Blagoi Ivanov savaged Zak Jensen to advance in Bellator's Season 5 heavyweight tournament. | Photo: Keith Mills
LAKE CHARLES, La. -- As the Bellator Season 5 heavyweight tournament quarterfinals kicked off Saturday night at the L'Auberge du Lac Hotel and Casino, no entrant was more brutal in victory than Bulgarian sambo world champion Blagoi Ivanov, who remained undefeated by destroying late replacement Zak Jensen over two lopsided rounds.
Hopkins, Minn., native Jensen entered the bout Friday, subbing in for Brazilian Thiago Santos, whose visa issues forced him out of the bout at the last minute. Jensen was originally slated to be on the evening’s undercard against Josh Burns.
Although Bellator reps stressed to Sherdog.com that Santos' visa situation would be resolved as soon as possible and that he would find his way to the Bellator cage, it did little to help Jensen, who was beaten from pillar to post.
The big-bodied Ivanov displayed lightning quick hands and head movement for a man his size. Easily ducking out of danger's way, he repeatedly countered Jensen at will with vicious combos, snapping his head back and making blood fly from his opponent’s nose.
“I moved my camp to Las Vegas at Xtreme Couture and Tapout Las Vegas,” Ivanov told Sherdog.com, explaining his sudden boxing prowess. “I work my boxing with Ibn Cason, the brother of Hasim Rahman; I have some of the best boxing coaches around.”
Jensen was bloodied but unbowed: he kept moving forward, stalking Ivanov like a zombie. However, when Jensen was finally able to close the distance, Ivanov
showcased his Sambo skills, putting Jensen on the mat
with outside hip throws and trips.
The second round was much like the first, with Ivanov ducking and diving, landing combo after combo. Ivanov put Jensen on the mat and moved to mount, but Jensen finally hip bumped out and nearly got to his feet. However, Ivanov locked in a standing guillotine, putting Jensen to sleep in a crumpled heap along the cage at 2:35 of the second period.
The 24-year-old Ivanov, most famous for defeating heavyweight legend Fedor Emelianenko at the 2008 World Combat Sambo Championships, punched his tickets to the semifinals of the heavyweight tournament, where he'll take on Mike Hayes, who earned a close split decision win over former Bellator tournament runner-up Neil Grove.
Hayes and Grove spent long periods of time sizing one another up, pawing with ineffectual strikes. Although Grove's punches were able to badly damage Hayes' right eye and his low kicks reddened his left leg, the Redmond, Wash., heavyweight was able to outland Grove in terms of volume.
However, the ground game was a major difference between the two. From the guard, Hayes was more active and offensive than Grove, and was able to sweep him to take dominant position.
In the third frame, he took the Brit’s back, and threatened with submission attempts.
In spite of Sherdog.com seeing the bout a 30-27 sweep for Hayes, judge Joe Ancona had it 29-28 for Grove. However, judges Jordan Bass and Gabe Barahona saw it 29-28 for Hayes, who took the split decision and upped his career mark to 16-4-1.
“I think Mike won that fight. I'm not one to say I think I won that fight. He's the dark horse,” Grove told Sherdog.com after the loss. Hayes was not made available to the media, as his left leg was being examined by on-site physicians.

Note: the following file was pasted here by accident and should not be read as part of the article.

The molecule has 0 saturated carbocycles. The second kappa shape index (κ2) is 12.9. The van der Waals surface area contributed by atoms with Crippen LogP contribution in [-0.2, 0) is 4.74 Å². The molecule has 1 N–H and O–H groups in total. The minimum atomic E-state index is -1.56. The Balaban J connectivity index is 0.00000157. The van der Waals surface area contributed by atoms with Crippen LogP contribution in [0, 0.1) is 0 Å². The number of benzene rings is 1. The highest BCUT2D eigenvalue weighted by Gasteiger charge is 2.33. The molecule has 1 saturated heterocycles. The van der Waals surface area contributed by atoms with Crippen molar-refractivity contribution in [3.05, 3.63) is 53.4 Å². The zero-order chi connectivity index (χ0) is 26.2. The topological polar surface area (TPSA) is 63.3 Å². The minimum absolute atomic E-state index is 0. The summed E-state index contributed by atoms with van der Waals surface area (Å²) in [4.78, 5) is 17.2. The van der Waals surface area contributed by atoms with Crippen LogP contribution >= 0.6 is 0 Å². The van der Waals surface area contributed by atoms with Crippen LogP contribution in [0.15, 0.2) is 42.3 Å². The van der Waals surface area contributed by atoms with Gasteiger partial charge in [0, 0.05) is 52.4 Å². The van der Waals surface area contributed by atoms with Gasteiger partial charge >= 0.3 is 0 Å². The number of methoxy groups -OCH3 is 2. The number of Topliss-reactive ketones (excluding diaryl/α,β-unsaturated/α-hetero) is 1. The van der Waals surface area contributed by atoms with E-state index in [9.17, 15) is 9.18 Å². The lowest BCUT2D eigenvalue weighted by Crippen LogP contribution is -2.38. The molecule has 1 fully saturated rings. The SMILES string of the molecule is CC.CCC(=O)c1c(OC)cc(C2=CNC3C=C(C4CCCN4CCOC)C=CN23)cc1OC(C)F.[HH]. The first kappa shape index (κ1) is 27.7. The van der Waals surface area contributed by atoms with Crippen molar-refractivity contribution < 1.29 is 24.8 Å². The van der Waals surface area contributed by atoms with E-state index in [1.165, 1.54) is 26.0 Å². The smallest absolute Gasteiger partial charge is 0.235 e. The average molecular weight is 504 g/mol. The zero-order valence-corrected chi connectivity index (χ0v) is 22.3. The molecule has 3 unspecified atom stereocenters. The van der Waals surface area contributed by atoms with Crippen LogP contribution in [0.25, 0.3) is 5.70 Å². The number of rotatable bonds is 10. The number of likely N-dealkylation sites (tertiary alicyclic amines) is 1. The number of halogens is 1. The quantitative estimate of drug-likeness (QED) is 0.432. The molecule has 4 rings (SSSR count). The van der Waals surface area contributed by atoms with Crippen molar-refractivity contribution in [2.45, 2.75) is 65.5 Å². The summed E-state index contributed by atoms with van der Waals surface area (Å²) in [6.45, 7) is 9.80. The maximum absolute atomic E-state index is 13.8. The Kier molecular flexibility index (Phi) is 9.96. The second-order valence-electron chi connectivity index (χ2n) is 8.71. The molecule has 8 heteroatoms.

In an entertaining but sloppy affair, former Army Special Forces boxing champion Eric Prindle outlasted Abe Wagner to earn a hard-fought unanimous decision victory with three 29-28 scorecards.
Wagner started strong, rocking Prindle with some surprising combinations against the cage and controlling him on the ground, eventually getting the mount. When Prindle rolled, the Nebraskan couldn't hold onto his back, giving up top position to Prindle and letting him back in the fight. From there, Prindle used his superior striking skills and immense size to keep Wagner off balance and on the defensive.
Prindle took over in the second frame, dazing Wagner with stiff, clubbing punches. With the fight on the line in the third round, the 6-foot-5, 265-plus-pound Prescott, Ariz., native again hammered Wagner with heavy leather, forcing him to shoot in. When Wagner lazily clung to a single-leg, Prindle took over from the top. Even with rudimentary ground skills, his size and strength gave him a dominant mount from which he punished Wagner and put the fight away for good.
It took Louisville, Ky., resident Ron Sparks longer than usual to dispatch former Tulsa Univerisity fullback Mark Holata, but he still got it done in just 84 seconds.
Both fighters started slowly, circling and pawing at each other, before Sparks broke the ice with a hook that sent sweat into a giddy crowd. Sparks landed a wicked hook-straight-hook combo to flatten Holata, then followed up with some thunderous hammerfists, prompting referee Barahona to end the fight at just 1:24 of the first, nearly twice what his average bouts take, with five previous stoppages in under 67 seconds.
The 36-year-old Sparks moves to 8-0 with seven first-round knockouts in his career, while Holata falls to 11-3 and had an eight-fight winning streak snapped.
“I knew he was out. I was hoping we’d actually get to go to the ground, because everyone says I have no ground game,” Sparks mused after the fight. “But, if a knockout comes, I'll take it.”
The heavyweight semifinals, Ivanov-Hayes and Prindle-Sparks, will take place at Bellator 56 at the Kansas Memorial Hall in Kansas City, Kan.